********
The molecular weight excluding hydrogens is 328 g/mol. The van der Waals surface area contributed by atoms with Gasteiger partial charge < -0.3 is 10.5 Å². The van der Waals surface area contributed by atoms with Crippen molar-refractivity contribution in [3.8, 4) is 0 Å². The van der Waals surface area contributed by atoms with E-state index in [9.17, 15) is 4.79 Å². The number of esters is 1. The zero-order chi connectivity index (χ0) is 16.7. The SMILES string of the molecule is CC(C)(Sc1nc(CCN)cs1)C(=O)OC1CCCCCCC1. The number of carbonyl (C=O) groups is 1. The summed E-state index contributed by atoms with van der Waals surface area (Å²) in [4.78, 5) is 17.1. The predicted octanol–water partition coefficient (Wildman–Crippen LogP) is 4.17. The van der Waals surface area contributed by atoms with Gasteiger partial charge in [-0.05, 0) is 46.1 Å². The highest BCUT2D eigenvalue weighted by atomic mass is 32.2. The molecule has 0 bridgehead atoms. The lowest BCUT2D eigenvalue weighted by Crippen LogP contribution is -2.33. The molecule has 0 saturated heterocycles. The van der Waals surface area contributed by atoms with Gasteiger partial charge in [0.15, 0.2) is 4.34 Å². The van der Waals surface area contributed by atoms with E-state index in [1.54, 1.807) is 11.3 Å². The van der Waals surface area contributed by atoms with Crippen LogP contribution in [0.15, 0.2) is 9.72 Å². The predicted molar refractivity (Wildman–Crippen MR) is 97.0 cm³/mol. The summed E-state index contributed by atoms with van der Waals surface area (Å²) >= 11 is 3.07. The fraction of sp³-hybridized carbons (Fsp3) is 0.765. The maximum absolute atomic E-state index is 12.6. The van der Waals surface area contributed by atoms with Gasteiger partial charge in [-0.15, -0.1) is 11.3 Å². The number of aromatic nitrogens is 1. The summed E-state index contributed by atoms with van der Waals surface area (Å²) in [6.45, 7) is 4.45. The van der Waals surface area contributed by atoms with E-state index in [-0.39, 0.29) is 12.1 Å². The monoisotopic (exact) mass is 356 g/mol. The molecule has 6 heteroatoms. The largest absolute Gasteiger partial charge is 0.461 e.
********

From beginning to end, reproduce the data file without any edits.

The molecular weight excluding hydrogens is 328 g/mol. The van der Waals surface area contributed by atoms with Gasteiger partial charge < -0.3 is 10.5 Å². The van der Waals surface area contributed by atoms with Crippen molar-refractivity contribution in [3.8, 4) is 0 Å². The van der Waals surface area contributed by atoms with E-state index in [9.17, 15) is 4.79 Å². The number of esters is 1. The zero-order chi connectivity index (χ0) is 16.7. The SMILES string of the molecule is CC(C)(Sc1nc(CCN)cs1)C(=O)OC1CCCCCCC1. The number of carbonyl (C=O) groups is 1. The summed E-state index contributed by atoms with van der Waals surface area (Å²) in [4.78, 5) is 17.1. The predicted octanol–water partition coefficient (Wildman–Crippen LogP) is 4.17. The van der Waals surface area contributed by atoms with Gasteiger partial charge in [-0.05, 0) is 46.1 Å². The highest BCUT2D eigenvalue weighted by atomic mass is 32.2. The molecule has 0 bridgehead atoms. The lowest BCUT2D eigenvalue weighted by Crippen LogP contribution is -2.33. The molecule has 0 saturated heterocycles. The van der Waals surface area contributed by atoms with Gasteiger partial charge in [0.15, 0.2) is 4.34 Å². The van der Waals surface area contributed by atoms with E-state index in [1.54, 1.807) is 11.3 Å². The van der Waals surface area contributed by atoms with Crippen LogP contribution in [0.15, 0.2) is 9.72 Å². The predicted molar refractivity (Wildman–Crippen MR) is 97.0 cm³/mol. The summed E-state index contributed by atoms with van der Waals surface area (Å²) >= 11 is 3.07. The fraction of sp³-hybridized carbons (Fsp3) is 0.765. The maximum absolute atomic E-state index is 12.6. The van der Waals surface area contributed by atoms with Gasteiger partial charge in [-0.15, -0.1) is 11.3 Å². The number of aromatic nitrogens is 1. The summed E-state index contributed by atoms with van der Waals surface area (Å²) in [6.45, 7) is 4.45. The van der Waals surface area contributed by atoms with E-state index in [-0.39, 0.29) is 12.1 Å². The monoisotopic (exact) mass is 356 g/mol. The molecule has 6 heteroatoms. The largest absolute Gasteiger partial charge is 0.461 e.